Kayak to IPO under the name KYAK, valued at $1 billion

Kayak is expected to start trading tomorrow, after waiting nearly a year for the turbulent IPO waters to subside.

Later this afternoon, Kayak is planning to sell 3.5 million shares at $22 to $25 each, to raise as much as $100 million, according to its latest document filed with the Securities and Exchange Commission.

But based on strong demand, the company could end up pricing its shares even higher, reports CNBC.

At the top of its current range, the company would be valued at nearly $1 billion.

The online travel company will trade under the ticker symbol KYAK on the Nasdaq exchange.

 

Keep reading: All Things D –¬†Kayak Finally Set to Take the Plunge Into Uncertain Market

 

 

Continue reading Kayak to IPO under the name KYAK, valued at $1 billion

Scientists build first working quantum network – mind-bogglingly powerful

Scientists at the Quantum Dynamics division of the Max Planck Institute of Quantum Optics (MPQ) in Garching, Germany announced Wednesday that they have built the very first, elementary quantum network comprised of a pair of entangled atoms that transmit information to each other via single photons.

That and a couple of bucks will get you a cup of coffee, plus anything from a perfectly secure data exchange system to the massive scaling via distributed processing of the already mind-bogglingly powerful, if theoretical, potential of a standalone quantum computer.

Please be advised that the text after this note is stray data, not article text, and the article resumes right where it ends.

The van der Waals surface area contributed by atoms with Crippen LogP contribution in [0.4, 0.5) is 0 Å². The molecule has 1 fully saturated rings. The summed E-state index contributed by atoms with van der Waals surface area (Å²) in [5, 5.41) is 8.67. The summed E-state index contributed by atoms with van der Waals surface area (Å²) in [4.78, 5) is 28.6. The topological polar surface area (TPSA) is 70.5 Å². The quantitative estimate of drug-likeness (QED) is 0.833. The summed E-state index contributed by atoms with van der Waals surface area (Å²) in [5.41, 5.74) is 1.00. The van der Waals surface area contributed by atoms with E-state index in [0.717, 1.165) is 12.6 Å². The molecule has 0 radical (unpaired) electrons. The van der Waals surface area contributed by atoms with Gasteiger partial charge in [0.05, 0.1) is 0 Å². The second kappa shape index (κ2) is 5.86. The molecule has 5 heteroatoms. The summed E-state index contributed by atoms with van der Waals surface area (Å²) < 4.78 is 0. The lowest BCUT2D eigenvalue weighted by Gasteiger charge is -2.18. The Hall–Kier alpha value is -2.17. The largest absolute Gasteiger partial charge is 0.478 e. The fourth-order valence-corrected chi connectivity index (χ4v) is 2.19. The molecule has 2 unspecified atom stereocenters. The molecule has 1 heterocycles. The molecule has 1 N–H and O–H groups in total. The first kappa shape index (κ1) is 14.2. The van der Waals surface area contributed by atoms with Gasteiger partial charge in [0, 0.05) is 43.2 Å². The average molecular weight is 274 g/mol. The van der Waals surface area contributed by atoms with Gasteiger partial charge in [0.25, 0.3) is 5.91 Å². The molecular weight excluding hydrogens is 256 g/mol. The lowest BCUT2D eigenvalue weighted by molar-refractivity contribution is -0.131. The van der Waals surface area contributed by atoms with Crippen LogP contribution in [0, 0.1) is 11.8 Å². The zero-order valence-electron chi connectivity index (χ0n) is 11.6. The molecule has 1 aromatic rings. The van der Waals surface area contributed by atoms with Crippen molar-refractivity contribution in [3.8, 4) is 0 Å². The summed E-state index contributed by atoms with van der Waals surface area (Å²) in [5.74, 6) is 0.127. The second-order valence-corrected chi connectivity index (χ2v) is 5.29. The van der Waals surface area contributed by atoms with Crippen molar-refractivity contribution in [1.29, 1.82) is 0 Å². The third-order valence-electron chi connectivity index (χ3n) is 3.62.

These are indeed heady days for the pioneers of quantum computing, with each news cycle seemingly bringing forth a major breakthrough in a subatomic frontier that appears poised to revolutionize how our calculating machines deliver us everything from satellite mapping to LOLcats.

 

Building it was the hardest part:

…had to figure out a means of exercising “perfect control” over all the components in their quantum network, which first meant getting the two atoms that make up the network’s receptor nodes to somehow stay stationary, because a couple of free-floating atoms wouldn’t be able to communicate with the photons relaying information between the two very efficiently.

The team was able to fix their atoms in optical cavities, basically a couple of highly reflective mirrors a short distance from each other, by means of fine-tuned laser beams.

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